Characterization of Wrinkle Formation in a Polymeric Drug Coating by Atomic Force Microscope and Grazing Incidence Small-Angle X-Ray Scattering
Surface structure of polymeric drug delivery coating plays an important role on controlled drug release. To get a full picture of the qualitative and quantitative properties, two complementary techniques are used namely, atomic force microscopy (AFM) and grazing incidence small-angle X-ray scattering (GISAXS). The surface texture and grain size are characterized by AFM, while GISAXS gives deeper insights into structural changes of a larger area of the studied thin films.
Drug release from polymeric composite thin films is promising for buccal/transdermal pharmaceutical applications due to the enhanced bioavailability. There is a growing demand for smart drug delivery systems and for corresponding appropriate characterization methods to study stability and release behavior. The surface morphology has a strong impact on dissolution and delivery properties as well as the long term stability of the drug delivery system.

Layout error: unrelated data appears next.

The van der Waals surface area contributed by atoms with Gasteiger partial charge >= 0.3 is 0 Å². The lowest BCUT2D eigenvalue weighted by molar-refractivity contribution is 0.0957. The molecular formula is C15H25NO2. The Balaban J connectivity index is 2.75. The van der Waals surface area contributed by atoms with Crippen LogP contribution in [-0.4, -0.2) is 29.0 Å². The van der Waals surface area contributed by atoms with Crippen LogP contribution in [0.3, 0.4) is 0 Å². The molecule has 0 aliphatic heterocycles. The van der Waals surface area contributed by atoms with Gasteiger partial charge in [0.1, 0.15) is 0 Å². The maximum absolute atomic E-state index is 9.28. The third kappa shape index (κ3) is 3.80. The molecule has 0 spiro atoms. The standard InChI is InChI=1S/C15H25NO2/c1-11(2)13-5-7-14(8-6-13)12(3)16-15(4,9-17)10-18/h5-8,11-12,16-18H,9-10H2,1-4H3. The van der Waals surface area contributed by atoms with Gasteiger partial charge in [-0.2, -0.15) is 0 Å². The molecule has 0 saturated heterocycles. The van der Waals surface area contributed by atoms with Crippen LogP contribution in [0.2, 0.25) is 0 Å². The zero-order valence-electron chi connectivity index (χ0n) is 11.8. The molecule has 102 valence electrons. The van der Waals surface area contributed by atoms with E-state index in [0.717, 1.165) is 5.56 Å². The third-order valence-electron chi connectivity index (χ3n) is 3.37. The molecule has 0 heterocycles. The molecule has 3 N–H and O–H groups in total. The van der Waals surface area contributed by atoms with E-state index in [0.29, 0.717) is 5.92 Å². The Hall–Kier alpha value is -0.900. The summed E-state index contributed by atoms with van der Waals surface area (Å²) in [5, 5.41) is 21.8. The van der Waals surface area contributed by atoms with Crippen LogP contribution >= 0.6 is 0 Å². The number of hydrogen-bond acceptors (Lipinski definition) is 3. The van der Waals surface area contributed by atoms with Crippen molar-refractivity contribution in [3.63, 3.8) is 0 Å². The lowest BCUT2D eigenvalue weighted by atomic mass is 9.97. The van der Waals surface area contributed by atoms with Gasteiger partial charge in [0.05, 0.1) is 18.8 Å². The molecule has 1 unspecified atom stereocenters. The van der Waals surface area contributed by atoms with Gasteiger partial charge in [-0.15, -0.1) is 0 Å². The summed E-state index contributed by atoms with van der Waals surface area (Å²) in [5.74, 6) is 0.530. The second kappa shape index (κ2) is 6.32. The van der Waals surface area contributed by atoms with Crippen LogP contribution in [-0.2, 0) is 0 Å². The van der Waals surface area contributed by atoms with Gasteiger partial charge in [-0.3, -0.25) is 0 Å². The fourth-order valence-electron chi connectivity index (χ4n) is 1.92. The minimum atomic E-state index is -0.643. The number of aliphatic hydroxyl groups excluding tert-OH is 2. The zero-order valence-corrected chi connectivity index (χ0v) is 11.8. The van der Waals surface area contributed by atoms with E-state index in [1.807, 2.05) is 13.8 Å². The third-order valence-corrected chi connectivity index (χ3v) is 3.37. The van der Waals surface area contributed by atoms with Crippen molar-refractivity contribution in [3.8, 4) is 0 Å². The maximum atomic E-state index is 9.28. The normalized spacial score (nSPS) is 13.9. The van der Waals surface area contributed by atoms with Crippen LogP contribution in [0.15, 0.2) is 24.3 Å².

Here we used a combined approach of atomic force microscopy (AFM) and grazing-incidence small-angle X-ray scattering (GISAXS) to investigate the structural properties of iCVD (initiated Chemical Vapor Deposition)-coated clotrimazole films as a drug delivery system. The present drug delivery system consists of clotrimazole as the active pharmaceutical ingredient (API), an antifungal medication which is typically administered orally, and poly(2-hydroxyethyl methacrylate) (pHEMA) as the top barrier layer. pHEMA is a hydrogel which builds a protective barrier in dry state and enables drug delivery (diffusion of API) in wet state. By analyzing thin-film samples of varying drug layer thickness with an atomic force microscopy and a SAXS system we identified structural differences.
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